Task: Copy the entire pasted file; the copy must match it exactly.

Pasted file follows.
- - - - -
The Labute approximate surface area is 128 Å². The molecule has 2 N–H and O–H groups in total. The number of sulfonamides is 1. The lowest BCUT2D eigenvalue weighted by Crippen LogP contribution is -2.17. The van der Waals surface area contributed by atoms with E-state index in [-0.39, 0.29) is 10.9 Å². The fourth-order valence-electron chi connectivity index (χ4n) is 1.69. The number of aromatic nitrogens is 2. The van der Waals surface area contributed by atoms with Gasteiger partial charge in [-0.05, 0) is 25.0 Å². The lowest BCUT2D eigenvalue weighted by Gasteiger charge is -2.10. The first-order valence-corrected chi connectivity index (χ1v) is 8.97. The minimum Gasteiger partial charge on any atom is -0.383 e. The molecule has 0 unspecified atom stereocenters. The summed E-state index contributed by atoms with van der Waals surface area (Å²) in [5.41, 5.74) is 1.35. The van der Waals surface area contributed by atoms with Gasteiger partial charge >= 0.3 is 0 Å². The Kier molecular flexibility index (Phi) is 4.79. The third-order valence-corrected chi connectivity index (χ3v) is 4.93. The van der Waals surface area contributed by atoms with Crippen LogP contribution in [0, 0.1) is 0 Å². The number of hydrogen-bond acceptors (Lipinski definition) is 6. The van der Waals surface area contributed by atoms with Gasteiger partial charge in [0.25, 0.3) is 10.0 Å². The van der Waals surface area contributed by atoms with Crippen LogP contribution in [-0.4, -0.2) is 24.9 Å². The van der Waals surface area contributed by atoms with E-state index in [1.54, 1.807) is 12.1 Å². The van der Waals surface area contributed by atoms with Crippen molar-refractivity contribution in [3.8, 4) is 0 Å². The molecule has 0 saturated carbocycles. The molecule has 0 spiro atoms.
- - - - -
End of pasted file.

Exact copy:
The Labute approximate surface area is 128 Å². The molecule has 2 N–H and O–H groups in total. The number of sulfonamides is 1. The lowest BCUT2D eigenvalue weighted by Crippen LogP contribution is -2.17. The van der Waals surface area contributed by atoms with E-state index in [-0.39, 0.29) is 10.9 Å². The fourth-order valence-electron chi connectivity index (χ4n) is 1.69. The number of aromatic nitrogens is 2. The van der Waals surface area contributed by atoms with Gasteiger partial charge in [-0.05, 0) is 25.0 Å². The lowest BCUT2D eigenvalue weighted by Gasteiger charge is -2.10. The first-order valence-corrected chi connectivity index (χ1v) is 8.97. The minimum Gasteiger partial charge on any atom is -0.383 e. The molecule has 0 unspecified atom stereocenters. The summed E-state index contributed by atoms with van der Waals surface area (Å²) in [5.41, 5.74) is 1.35. The van der Waals surface area contributed by atoms with Gasteiger partial charge >= 0.3 is 0 Å². The Kier molecular flexibility index (Phi) is 4.79. The third-order valence-corrected chi connectivity index (χ3v) is 4.93. The van der Waals surface area contributed by atoms with Crippen LogP contribution in [0, 0.1) is 0 Å². The number of hydrogen-bond acceptors (Lipinski definition) is 6. The van der Waals surface area contributed by atoms with Gasteiger partial charge in [0.25, 0.3) is 10.0 Å². The van der Waals surface area contributed by atoms with Crippen LogP contribution in [-0.4, -0.2) is 24.9 Å². The van der Waals surface area contributed by atoms with E-state index in [1.54, 1.807) is 12.1 Å². The van der Waals surface area contributed by atoms with Crippen molar-refractivity contribution in [3.8, 4) is 0 Å². The molecule has 0 saturated carbocycles. The molecule has 0 spiro atoms.